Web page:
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RELST 1998 : The Middle East in the News: Politics, Society, Religion and Culture
Crosslisted as: JWST 1998, NES 1998 Semester offered: Fall 2017 Instructor:
The peoples, cultures, religions, and politics of the Middle East are never far removed from the front pages of the most influential journals and newspapers. This course will engage students in discussing current religious, political, and socio-cultural concerns and issues in the Middle East, including the intersection of American interests and policies in the region.
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RELST 2112 : Black Spirituality, Religion & Protest
Crosslisted as: AMST 2112, ASRC 2112, HIST 2112 Semester offered: Spring 2018 Instructor: Description
RELST 2204 : Introduction to Quranic Arabic
Crosslisted as: ARAB 2204, ASRC 2204 Semester offered: Spring 2018 Instructor:
This course is designed for students who are interested in reading the language of the Qur'an with accuracy and understanding. The first week (4 classes) will be devoted to an introduction of the history of the Qur'an: the revelation, collection, variant readings, and establishment of an authoritative edition. The last week will be devoted to a general overview of "revisionist" literature on the Qur'an. In the remaining 12 weeks, we will cover all of Part 30 (Juz' 'Amma, suuras 78-114) and three suuras of varying length (36, 19, and 12).
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RELST 2209 : Daoist Traditions
Semester offered: Spring 2018 Instructor:
In this course we will examine the modes of philosophical and spiritual inquiry, varieties of spiritual/bodily cultivation and practice, and religious organizations and movements in China that we know as Daoist (or "Taoist"). We will examine the ways in which Daoism was used variously to contest or legitimate imperial political power, and how the procedures and ideologies of the imperial state in turn informed Daoist theory and practice.  Throughout, we will examine the ways in which standard modern western dichotomies, such as sacred/secular, spiritual/physical, and mind/body, break down when we try to apply them to the study of Daoism.  Course will focus on the period from the fourth century B.C.E. to the thirteenth century C.E. 
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RELST 2247 : Controversy and Debate in Islam
Crosslisted as: ASIAN 2247, NES 2649 Semester offered: Spring 2018 Instructor:
Whether it is politics, society, the law, sexuality, popular culture or minorities' rights, the media are saturated with news on Islam. This course introduces topical issues in Islam as a religious, historical, cultural and political phenomenon. We will discuss this religion's manifold interpretations and investigate its multiple manifestations across the globe, giving special attention to Asia (from Iran to China, Indonesia, Afghanistan, India, Thailand, etc.). Key themes include religious devotion, the arts, Islamic law, gender, statehood, jihad, and sectarianism. No previous knowledge of Islam is required as the course covers the fundamentals of Islam as a religious system as well as a historical phenomenon.
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RELST 2250 : Introduction to Asian Religions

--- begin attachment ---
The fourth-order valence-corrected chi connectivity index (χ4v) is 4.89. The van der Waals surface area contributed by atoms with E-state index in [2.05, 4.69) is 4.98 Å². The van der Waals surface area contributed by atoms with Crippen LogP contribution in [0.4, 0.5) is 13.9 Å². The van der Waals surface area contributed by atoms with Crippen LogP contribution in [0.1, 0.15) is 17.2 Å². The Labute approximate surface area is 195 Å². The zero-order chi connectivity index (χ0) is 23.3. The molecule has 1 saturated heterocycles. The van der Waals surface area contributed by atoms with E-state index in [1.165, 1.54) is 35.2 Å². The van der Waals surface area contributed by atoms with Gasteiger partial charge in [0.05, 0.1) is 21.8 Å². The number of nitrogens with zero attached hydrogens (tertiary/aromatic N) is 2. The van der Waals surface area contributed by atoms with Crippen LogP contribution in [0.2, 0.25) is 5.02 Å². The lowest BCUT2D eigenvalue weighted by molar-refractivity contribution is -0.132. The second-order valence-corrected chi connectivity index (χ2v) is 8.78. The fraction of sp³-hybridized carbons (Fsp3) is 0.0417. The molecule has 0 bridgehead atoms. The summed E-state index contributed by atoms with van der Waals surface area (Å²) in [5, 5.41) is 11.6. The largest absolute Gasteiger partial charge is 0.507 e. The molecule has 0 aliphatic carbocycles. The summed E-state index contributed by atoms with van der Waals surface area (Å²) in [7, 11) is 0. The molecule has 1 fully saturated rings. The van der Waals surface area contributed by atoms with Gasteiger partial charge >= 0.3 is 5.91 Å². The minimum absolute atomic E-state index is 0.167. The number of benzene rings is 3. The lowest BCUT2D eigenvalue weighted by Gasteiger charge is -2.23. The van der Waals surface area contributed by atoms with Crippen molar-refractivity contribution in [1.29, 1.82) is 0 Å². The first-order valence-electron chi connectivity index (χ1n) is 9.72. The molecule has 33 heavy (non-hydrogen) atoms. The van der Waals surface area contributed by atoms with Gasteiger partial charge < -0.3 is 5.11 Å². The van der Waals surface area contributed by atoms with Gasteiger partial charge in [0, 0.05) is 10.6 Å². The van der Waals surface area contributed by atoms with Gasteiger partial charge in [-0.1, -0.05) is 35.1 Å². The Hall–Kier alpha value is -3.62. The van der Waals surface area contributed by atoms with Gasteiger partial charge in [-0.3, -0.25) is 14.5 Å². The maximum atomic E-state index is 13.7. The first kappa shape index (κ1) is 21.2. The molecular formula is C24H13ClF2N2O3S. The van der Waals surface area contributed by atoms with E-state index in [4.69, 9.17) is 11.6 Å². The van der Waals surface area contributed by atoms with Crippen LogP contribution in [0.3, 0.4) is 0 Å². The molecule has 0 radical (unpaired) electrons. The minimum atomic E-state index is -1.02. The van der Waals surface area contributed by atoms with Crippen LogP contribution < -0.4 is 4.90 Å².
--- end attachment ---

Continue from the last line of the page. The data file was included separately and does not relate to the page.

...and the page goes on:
Crosslisted as: ASIAN 2250 Semester offered: Spring 2018 Instructor:
This course will explore religious traditions in South Asia (Pakistan, India, and Sri Lanka) and East Asia (China, Japan, and Korea) including Hinduism, Buddhism (South Asian and East Asian), Sikhism, Confucianism, Daoism, and Shintō. We will also encounter a wide range of religious expressions, including myth, ritual, pilgrimage, mysticism, meditation, and other spiritual technologies.
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RELST 2273 : Introduction to Religious Studies
Crosslisted as: ASIAN 2273, NES 2273 Semester offered: Fall 2017 Instructor:
This course introduces the academic study of religion. The topics vary from year to year.
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RELST 2277 : Meditation in Indian Culture
Crosslisted as: ASIAN 2277 Semester offered: Spring 2018 Instructor:
This course probes the truths behind traditional claims of the priority of internal practice in Indian traditions. We will examine both practices themselves - techniques of meditation and contemplation - religious ways of using intellect, forms of chant and ritual, and the dynamics through which these have left a wider mark on South Asian civilization. These dynamics include not only the evident reverberations of practice in philosophical reflection and socioreligious institutions, but also wide-ranging processes of stylization, elaboration, and popularization found throughout South Asian culture. In order to get a sense of the experiences treated in classical religious texts, students will be expected to experiment with some basic meditation practices. At least as important for the work of the course (and much more important for the grade) will be the ways in which students situate these practices within larger South Asian world views as suggested by doctrines, rituals, iconic forms, and literary texts. To keep the interaction between internal practice and broader world views central, we will examine both Hindu and Buddhist sources, consistently examining the ways in which similar practices are given distinct shapes by the two religious traditions.